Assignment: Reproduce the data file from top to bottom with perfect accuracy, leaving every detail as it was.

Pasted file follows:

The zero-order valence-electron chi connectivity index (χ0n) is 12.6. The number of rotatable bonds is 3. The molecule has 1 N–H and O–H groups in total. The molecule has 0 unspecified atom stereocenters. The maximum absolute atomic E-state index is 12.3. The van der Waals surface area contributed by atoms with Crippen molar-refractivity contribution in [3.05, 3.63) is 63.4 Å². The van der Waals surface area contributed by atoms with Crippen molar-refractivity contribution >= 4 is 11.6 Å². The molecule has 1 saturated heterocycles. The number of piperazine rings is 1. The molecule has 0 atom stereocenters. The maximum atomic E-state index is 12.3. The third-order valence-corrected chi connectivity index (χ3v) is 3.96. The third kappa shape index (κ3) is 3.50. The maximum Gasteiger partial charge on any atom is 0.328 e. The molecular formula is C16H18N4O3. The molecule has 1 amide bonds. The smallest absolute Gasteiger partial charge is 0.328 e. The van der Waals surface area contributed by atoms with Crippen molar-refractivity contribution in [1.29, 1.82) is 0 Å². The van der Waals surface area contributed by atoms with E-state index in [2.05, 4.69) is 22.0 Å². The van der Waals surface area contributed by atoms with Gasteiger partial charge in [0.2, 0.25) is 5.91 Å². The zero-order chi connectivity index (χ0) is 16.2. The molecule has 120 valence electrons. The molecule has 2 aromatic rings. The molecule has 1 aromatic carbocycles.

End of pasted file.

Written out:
The zero-order valence-electron chi connectivity index (χ0n) is 12.6. The number of rotatable bonds is 3. The molecule has 1 N–H and O–H groups in total. The molecule has 0 unspecified atom stereocenters. The maximum absolute atomic E-state index is 12.3. The van der Waals surface area contributed by atoms with Crippen molar-refractivity contribution in [3.05, 3.63) is 63.4 Å². The van der Waals surface area contributed by atoms with Crippen molar-refractivity contribution >= 4 is 11.6 Å². The molecule has 1 saturated heterocycles. The number of piperazine rings is 1. The molecule has 0 atom stereocenters. The maximum atomic E-state index is 12.3. The third-order valence-corrected chi connectivity index (χ3v) is 3.96. The third kappa shape index (κ3) is 3.50. The maximum Gasteiger partial charge on any atom is 0.328 e. The molecular formula is C16H18N4O3. The molecule has 1 amide bonds. The smallest absolute Gasteiger partial charge is 0.328 e. The van der Waals surface area contributed by atoms with Crippen molar-refractivity contribution in [1.29, 1.82) is 0 Å². The van der Waals surface area contributed by atoms with E-state index in [2.05, 4.69) is 22.0 Å². The van der Waals surface area contributed by atoms with Gasteiger partial charge in [0.2, 0.25) is 5.91 Å². The zero-order chi connectivity index (χ0) is 16.2. The molecule has 120 valence electrons. The molecule has 2 aromatic rings. The molecule has 1 aromatic carbocycles.